Week 9: George Colony nails it: reading stuff for us is AI’s job. Also: leveraged burnout at Simon & Schuster, KDP spies on your toolbox, plus 3 people to follow, 3 books to read, and pluggerating.
Why A.I. upends everything, according to George Colony
There are two common perspectives on the rise of generative A.I., ChatGPT, and the like.
Either you think it’s a big deal that will change everything . . . or you think it’s just pattern matching that makes a lot of mistakes.
George Colony, CEO and founder of Forrester, is one who thinks it’s a big deal. And he’s convinced me.
As George points out, every massive technology-driven shift in our relationship with the world emerged from a change in interface. PCs made computing accessible to normal humans. The Web made all the world’s information accessible to normal humans. Mobile and apps made that knowledge instantly accessible everywhere. From George’s post:
Generative AI enables human beings to converse in their own language with big piles of data and to create new content from that data. . . .
The world is full of big piles of data that humans don’t understand or don’t want to read or don’t have time to read. With genAI, they can converse with that data and get what they need, when they need it, in a form that’s customized for them. This is a very, very big deal that will radically change how knowledge is built, distributed, and consumed.
George goes on to predict that Generative AI will replace much of the Web, displace search, and make the job of us regular workers to sort the AI brilliance from the AI bullshit. (No, he didn’t write it that way, but that’s the gist of it.)
George has been wrong a lot, but that’s because he takes big swings and doesn’t hedge his predictions. When I worked for him, I was wrong a lot, too, for the same reasons.
But George has been right a lot more than he has been wrong, about things that matter.
The impact of Gen AI isn’t huge just because George said it. It’s because we are reaching the limits of what search and mobile and apps can do with our current interfaces. It’s because nearly every person on the planet is better at talking than typing. It’s because sorting through huge piles of data is something immensely useful that computers do well and humans don’t.
I’m no fanboy, of either George or ChatGPT. Yeah, there are accuracy problems. Yeah, it uses a crapload of energy. Gen AI won’t replace us, it’s not going to take over the world like SkyNet, and it’s not going to get everything right.
But it’s a force multiplier for humans because it works with humans like another human.
So yeah, it will actually change everything. Hang onto your seats, kids, it’s going to be a wild ride.
News for authors and others who think
Wondering how private equity will fuck over Simon & Schuster? Carter Dougherty and Andrew Park lay it out in The Atlantic. It sounds pretty bad, but I think they’re optimists. If you’re a current author at S&S, expect the service to go to crap . . . and if you’re a prospective author, the advances are going to drop off the table.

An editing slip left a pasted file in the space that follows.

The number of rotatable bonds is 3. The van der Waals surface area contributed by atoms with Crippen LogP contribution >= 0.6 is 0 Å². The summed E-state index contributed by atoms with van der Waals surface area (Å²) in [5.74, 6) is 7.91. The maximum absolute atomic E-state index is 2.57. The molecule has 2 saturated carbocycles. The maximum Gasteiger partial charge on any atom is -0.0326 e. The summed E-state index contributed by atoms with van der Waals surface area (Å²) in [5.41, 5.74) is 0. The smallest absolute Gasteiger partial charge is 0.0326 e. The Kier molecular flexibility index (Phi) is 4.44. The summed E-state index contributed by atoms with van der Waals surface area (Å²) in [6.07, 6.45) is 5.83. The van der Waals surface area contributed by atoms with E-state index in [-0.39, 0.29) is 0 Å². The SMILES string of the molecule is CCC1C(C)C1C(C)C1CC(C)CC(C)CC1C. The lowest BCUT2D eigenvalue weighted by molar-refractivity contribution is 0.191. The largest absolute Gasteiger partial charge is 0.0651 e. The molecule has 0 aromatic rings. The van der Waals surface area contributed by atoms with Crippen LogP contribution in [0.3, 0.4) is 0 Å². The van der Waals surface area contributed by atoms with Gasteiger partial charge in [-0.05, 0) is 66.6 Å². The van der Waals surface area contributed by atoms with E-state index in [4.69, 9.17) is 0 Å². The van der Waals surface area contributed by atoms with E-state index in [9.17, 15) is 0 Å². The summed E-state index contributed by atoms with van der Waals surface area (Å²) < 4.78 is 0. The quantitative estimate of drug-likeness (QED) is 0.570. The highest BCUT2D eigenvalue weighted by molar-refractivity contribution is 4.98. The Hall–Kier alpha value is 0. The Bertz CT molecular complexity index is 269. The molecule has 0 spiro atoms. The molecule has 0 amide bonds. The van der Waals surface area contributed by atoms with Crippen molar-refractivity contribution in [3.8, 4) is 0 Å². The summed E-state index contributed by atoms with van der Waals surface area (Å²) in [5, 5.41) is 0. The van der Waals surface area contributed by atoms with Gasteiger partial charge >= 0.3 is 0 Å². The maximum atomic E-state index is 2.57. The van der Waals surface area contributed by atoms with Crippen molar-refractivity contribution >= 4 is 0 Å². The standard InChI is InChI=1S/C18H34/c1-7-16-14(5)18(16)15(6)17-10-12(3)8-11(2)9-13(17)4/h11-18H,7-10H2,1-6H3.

The new book by Taylor Lorenz, Washington Post journalist, is Extremely Online: The Untold Story of Fame, Influence, and Power on the Internet. In an interview in Mother Jones, she explains how Elon Musk destroyed Twitter with the techbro’s refrain: “I don’t care how users want to use this product. I’m going to tell them how to use it, and I’m going to decide who’s popular on this app.” It’s hard enough to keep a platform popular — but with the precise right amount of arrogance, it sure is easy to kill one.
Amazon’s self-publishing service KDP now requires authors to explain if they used AI help in creating their books. That’s fascinating, but unworkable. As a precedent, it’s also pretty odd. Authors have never before been asked to reveal what tools they use to create what they create. If this catches on with other publishers, authors should resist. Check if it’s in your publishing contract, and if so, insist that they take it out.
Dictionary.com announced its list of new words for Fall 2023. Favorites: Poe’s law, which states that you can’t really tell if an extreme view online is bombastic or sarcastic, and pessimize, to make something maximally sucky with the help of a computer.
Three people to follow
Ted Schadler, Forrester principal analyst and VP, who’s creating the detailed predictions that fuel George Colony’s imagination.
Michael Krigsman, proprietor of CXO Talk, featuring incisive interviews with bigwigs in companies that matter.
Joseph Menn, reporter at the Washington Post. If something about tech’s misbehavior just got exposed, he’s probably the guy that figured it out.
Three books to read
Hegarty on Creativity: There Are No Rules by Sir John Hegarty (Thames and Hudson, 2014). Quite simply the most amazing nonfiction book I ever read, with wisdom on every page. And it’s tiny!
No Rules Rules: NETFLIX and the Culture of Reinvention by Reed Hastings and Erin Meyer (Penguin, 2020). Netflix doesn’t run like any other company; for example, there are no limits on the amount any employee can spend on the business.
Elon Musk by Walter Isaacson (Simon & Schuster, 2023). The century’s most celebrated biographer takes on the century’s most infamous wacko billionaire. My big question for Isaacson: whose tantrums were more epic, Jobs or Musk?